For the two that have asked, info on Clexane is here and here. I haven’t read it all but I prefer it to the warfarin. The Clex you just do. The warfarin needs, in my case anyway, weeks to work out the dose, which are punctuated by blood tests and doctors, initially every day and then every few days, and eventually once a week, with corresponding dose changes. The Clexane you just do and that’s it.
In fact, I’ve been a-wondering if it wouldn’t be easier to simply ditch the warfarin and stick with the clexane. But I googled and I think it might be that Clexane shots are exponentially more expensive than warfarin tablets. But as I’m also wondering if the warfarin is responsible for the weight gain (official views seem to say no, lots of people on it seem to say yes) as I don’t think I’m eating all that differently now I’m home. I might ask the GP anyway, sooner rather than later if it doesn’t stabilise anyway. Issues such as osteoporosis, risk of bleeding to death, etc. etc. are manageable. But I’m not putting on weight because of it. End of!
However, I have been thinking for a while that I probably need to respond to some of the outrage that, perhaps, I didn’t get all the information on the drugs (in chronological order: heparin, clexane and warfarin) before I started taking them. Some were particularly concerned about the side effects from the warfarin. So let me respond on that one because, as always, I have a view.
When they started the heparin drip, about 28 hours after the first stroke, I wasn’t in any state to really know much about what was going on anyway. The spinning world I could quell to a great extent by keeping my eyes closed, so my efforts were going on trying to speak loudly enough to boss them into keeping me still so I didn’t throw up. Comprehending anything beyond that wasn’t going to happen. I felt a definite need to stay alert right up to the point I got out of the MRI and they said, “We can see what it is, we’re putting a line in your venflon and we’re taking you back to our hospital with us.” After three previous diagnoses, knowing he knew what he was talking about meant I could Stop. With an intentional capital S. Frankly I would have let him put poison in my arm after he’d said that,. I felt released from any kind of responsibility for anything at that point, and the world – in the best way: I can’t explain the effort to keep sounding normal before that moment – receded and became a bit more blurry for many hours after. So no probs with the heparin.
I can’t remember when we started the Clexane. I don’t remember anyone telling me about it and I guess it must have been the day after they took out the heparin, but I don’t remember it. Oh, yeah, actually, maybe I remember at least one… no two… because I was telling friends they didn’t need to leave while it was done. Anyway, you get the point – I had no idea what was going on really – and I didn’t really care: I was going with the flow. It was an endless round of blood pressure, discussion on whether temp needed yet another line in for IV antibiotics (was up for the first few days because, as I kept pointing out, I just had a cold – and yes, many thanks to some of my work colleagues for that one, (I bloody told you to go home…!)) and blood tests. And moving those from every 4-6 hours to every 8 was a welcome luxury. Anyway, you could have told me about it at the outset, but I didn’t really care.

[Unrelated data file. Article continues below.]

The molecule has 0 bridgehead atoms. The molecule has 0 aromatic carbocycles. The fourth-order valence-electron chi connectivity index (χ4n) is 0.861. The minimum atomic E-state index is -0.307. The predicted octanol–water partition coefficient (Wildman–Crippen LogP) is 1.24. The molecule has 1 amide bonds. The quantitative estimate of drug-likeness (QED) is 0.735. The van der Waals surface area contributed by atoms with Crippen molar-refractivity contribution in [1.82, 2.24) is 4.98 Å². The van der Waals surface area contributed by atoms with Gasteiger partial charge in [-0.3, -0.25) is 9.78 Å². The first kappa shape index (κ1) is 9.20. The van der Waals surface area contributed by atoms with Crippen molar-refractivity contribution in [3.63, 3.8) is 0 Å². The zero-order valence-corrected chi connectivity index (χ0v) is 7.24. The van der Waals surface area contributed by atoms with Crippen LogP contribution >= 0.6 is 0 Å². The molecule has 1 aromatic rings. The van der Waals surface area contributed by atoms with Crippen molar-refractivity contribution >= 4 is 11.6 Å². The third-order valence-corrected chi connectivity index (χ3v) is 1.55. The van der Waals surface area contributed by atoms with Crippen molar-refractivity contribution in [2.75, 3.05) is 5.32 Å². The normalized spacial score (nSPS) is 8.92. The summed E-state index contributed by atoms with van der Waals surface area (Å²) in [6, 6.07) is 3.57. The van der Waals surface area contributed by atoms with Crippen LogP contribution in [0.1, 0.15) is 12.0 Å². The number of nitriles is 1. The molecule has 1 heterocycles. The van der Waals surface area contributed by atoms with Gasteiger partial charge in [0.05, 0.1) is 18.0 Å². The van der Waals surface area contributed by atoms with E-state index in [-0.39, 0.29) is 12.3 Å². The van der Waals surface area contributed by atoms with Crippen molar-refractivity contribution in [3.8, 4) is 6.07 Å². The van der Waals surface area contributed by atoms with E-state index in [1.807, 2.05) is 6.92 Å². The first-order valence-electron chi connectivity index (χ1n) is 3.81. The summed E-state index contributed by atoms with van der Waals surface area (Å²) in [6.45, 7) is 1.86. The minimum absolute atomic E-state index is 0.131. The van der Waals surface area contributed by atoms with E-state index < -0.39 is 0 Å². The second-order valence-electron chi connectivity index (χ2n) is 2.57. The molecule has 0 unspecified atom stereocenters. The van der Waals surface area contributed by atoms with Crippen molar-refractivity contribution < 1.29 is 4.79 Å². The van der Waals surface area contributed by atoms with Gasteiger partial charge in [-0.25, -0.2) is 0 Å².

Warfarin. At the beginning of the warfarin I didn’t get the most grown-up and comprehensive spiel. It was a key to my release so I would have done it anyway, and I didn’t think to ask. Take a look at the second half of the last sentence, particularly if you know me well. It has ramifications. I didn’t think to ask. So do we think I needed to know right then? Um, no, I didn’t think to ask! (He definitely told me some stuff because I distinctly remember teasing him during a conversation about me not being able to do contact sports and it not good time to get in a car accident (Me: So does this mean I can’t play rugby on Sunday, Him (sympathetic and worried): Oh hell, do you play rugby? Me: No of course not, let me out of here.) By the day I went to the anticoag clinic though, I’d cared for a couple of days, which is partly why it was so frustrating with she-who-shall-not-be-named. If I’d been firing on all cylinders it would’ve been sorted there and then, but I wasn’t, so even more frustrating. Thankfully my GP surgery has a warfarin clinic which is fab. Nurse does it all and then calls up to the doc if she needs orders. They are utterly nice, fit me round other stuff (“When you come in don’t bother going to reception cos they won’t know you are coming. If they ask just say ‘[name] said’ and come knock on my door.”) and the GP waves if she sees me. If you’ve got to do these things, and you live anywhere near me, you need to switch to here, seriously.
Sorry deviating. My point is that I didn’t know a lot for a lot of the time, but I only got interested time went on. I might be in a position now to ask questions and be involved in decisions where there are choices. But I wasn’t. And more importantly, this needs some perspective:
If the heparin hadn’t been started in my veins, the strokes would have kept on coming; I’d already had three in the first 28 hours. If I hadn’t had the Clexane, which I’m still on, they would have kept on coming. If I don’t have the warfarin (or something else that does the job) then, quite probably, they would keep on coming. Right up to the point where the clot goes in 3-6 months time. So, basically, without this stuff, I would likely have experienced brain damage followed by death. If I don’t keep taking something, I’d likely experience brain damage followed by death. So let’s chill about some of the side effects and remember the most important one: I’m still here.
Which I suppose it’s possible you may not like, but you will get over it, I promise, given enough time!